Taught by his father, Jali Fily first learned to play the kora at age six. His older brother, Solo (a future BBC3 World Music award-winner), then continued the tuition.

Jali Fily started out playing at ceremonies with his parents, later with Solo where he joined in by beating rhythms on the cow skin resonator while his brother plucked the strings. He also sang to Solo's kora in an unbroken boy's voice so sweet that people mistook him for a woman - and would ask Solo if he'd bring his wife to sing.

It is unusual to both sing and play the kora - the two roles are normally fulfilled by two separate musicians. "These gifts come from God,' Jali Fily said. "I am lucky. My family is lucky."

His eight brothers and sisters, all Griot, were expert in their different fields on kora, drums, singing and dancing. With two younger nephews also skilled in music, the family home in Ziguinchor earned a reputation as Jalikunda - House of the Griot'.

Many people travelled from villages for tuition there, and family members formed a group that toured the area, giving performances at local baptisms, marriages and other ceremonies.

Jali Fily first visited England in 2002 on tour with the family group whose name, Jalikunda, recalled their home at Ziguinchor. The line-up comprised ten members who toured the UK and Europe, playing at Glastonbury and Womad, among other festivals.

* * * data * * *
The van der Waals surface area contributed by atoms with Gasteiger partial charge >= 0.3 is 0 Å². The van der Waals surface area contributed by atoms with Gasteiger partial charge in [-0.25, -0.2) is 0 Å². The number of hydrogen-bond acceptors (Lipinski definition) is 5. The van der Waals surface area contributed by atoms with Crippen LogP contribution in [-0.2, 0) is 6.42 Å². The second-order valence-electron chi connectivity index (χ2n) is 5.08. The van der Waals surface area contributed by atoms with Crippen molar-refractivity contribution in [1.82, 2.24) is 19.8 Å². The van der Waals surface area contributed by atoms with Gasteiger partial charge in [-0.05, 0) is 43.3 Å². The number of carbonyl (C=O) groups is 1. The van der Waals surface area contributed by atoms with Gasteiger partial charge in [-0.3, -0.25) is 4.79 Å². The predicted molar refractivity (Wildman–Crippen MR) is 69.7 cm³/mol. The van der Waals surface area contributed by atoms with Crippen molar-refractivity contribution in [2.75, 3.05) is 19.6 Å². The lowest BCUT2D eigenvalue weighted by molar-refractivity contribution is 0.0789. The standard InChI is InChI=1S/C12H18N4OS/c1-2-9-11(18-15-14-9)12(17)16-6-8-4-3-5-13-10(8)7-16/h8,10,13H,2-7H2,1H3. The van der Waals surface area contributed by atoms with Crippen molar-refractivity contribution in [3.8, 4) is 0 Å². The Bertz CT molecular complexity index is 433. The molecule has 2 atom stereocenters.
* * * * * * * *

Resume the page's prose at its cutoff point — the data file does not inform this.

Jali Fily later returned to England to form the Kaira-Arts company with his agent, Christine Lord. It is an Oxford-based project, aiming to promote and develop greater appreciation of the culture, craft and music of Senegal.

Through Kaira-Arts he produced his acclaimed first solo CD Kora & Voice, and it was not long afterward that I heard through Oxford's music grapevine of this exceptional talent on our doorstep.

"I play for peace," Jali Fily told me. Kaira means Peace and the company aims to inform and bring peace to all, having no political or religious agenda. The aim is only to present positive images of the rich culture of West Africa through performances, workshops and tuition in kora, song, dance and the visual arts.

I well remember the sweltering day in the summer of 2004 when I first went round to meet him and Christine, in a small terraced house in Headington. He sang to the kora in the living room, a strong, warm voice complemented by strings rippling to subtle and intricate rhythms. He was entirely relaxed and unselfconscious. I was mightily impressed and, as director of the Oxford Folk Festival, booked him immediately for our 2005 event.

A new album, Dumajoulo, has been recorded with a five-piece ensemble and is scheduled for release this month. It promises an exciting fusion of traditional Senegalese sounds from family members with the pulse of modern electric instruments played by some top-flight African musicians.

The mix was done with original recordings made by Fily's band in Ziguinchor when he returned home for his father's funeral, and recordings made here in England.